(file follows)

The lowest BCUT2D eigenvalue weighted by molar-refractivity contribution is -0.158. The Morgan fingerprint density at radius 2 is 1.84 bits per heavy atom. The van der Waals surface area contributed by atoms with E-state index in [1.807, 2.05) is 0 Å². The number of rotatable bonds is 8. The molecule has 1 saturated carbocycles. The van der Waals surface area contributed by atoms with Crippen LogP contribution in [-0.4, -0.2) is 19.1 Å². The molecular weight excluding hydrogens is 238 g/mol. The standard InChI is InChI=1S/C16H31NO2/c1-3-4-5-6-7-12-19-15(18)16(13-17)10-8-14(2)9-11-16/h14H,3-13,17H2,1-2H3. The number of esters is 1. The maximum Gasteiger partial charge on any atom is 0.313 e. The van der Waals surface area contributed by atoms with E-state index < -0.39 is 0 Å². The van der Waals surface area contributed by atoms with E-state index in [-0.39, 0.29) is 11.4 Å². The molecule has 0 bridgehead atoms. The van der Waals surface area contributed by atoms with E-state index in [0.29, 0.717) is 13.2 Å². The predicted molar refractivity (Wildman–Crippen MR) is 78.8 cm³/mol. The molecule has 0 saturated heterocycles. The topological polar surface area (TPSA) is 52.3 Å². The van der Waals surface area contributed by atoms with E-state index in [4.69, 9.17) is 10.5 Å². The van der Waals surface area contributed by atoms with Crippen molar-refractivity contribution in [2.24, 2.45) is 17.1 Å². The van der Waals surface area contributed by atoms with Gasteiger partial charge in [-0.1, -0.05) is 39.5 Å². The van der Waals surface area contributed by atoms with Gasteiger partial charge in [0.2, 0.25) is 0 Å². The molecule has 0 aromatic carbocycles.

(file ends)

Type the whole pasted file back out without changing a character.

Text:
The lowest BCUT2D eigenvalue weighted by molar-refractivity contribution is -0.158. The Morgan fingerprint density at radius 2 is 1.84 bits per heavy atom. The van der Waals surface area contributed by atoms with E-state index in [1.807, 2.05) is 0 Å². The number of rotatable bonds is 8. The molecule has 1 saturated carbocycles. The van der Waals surface area contributed by atoms with Crippen LogP contribution in [-0.4, -0.2) is 19.1 Å². The molecular weight excluding hydrogens is 238 g/mol. The standard InChI is InChI=1S/C16H31NO2/c1-3-4-5-6-7-12-19-15(18)16(13-17)10-8-14(2)9-11-16/h14H,3-13,17H2,1-2H3. The number of esters is 1. The maximum Gasteiger partial charge on any atom is 0.313 e. The van der Waals surface area contributed by atoms with E-state index < -0.39 is 0 Å². The van der Waals surface area contributed by atoms with E-state index in [-0.39, 0.29) is 11.4 Å². The molecule has 0 bridgehead atoms. The van der Waals surface area contributed by atoms with E-state index in [0.29, 0.717) is 13.2 Å². The predicted molar refractivity (Wildman–Crippen MR) is 78.8 cm³/mol. The molecule has 0 saturated heterocycles. The topological polar surface area (TPSA) is 52.3 Å². The van der Waals surface area contributed by atoms with E-state index in [4.69, 9.17) is 10.5 Å². The van der Waals surface area contributed by atoms with Crippen molar-refractivity contribution in [2.24, 2.45) is 17.1 Å². The van der Waals surface area contributed by atoms with Gasteiger partial charge in [-0.1, -0.05) is 39.5 Å². The van der Waals surface area contributed by atoms with Gasteiger partial charge in [0.2, 0.25) is 0 Å². The molecule has 0 aromatic carbocycles.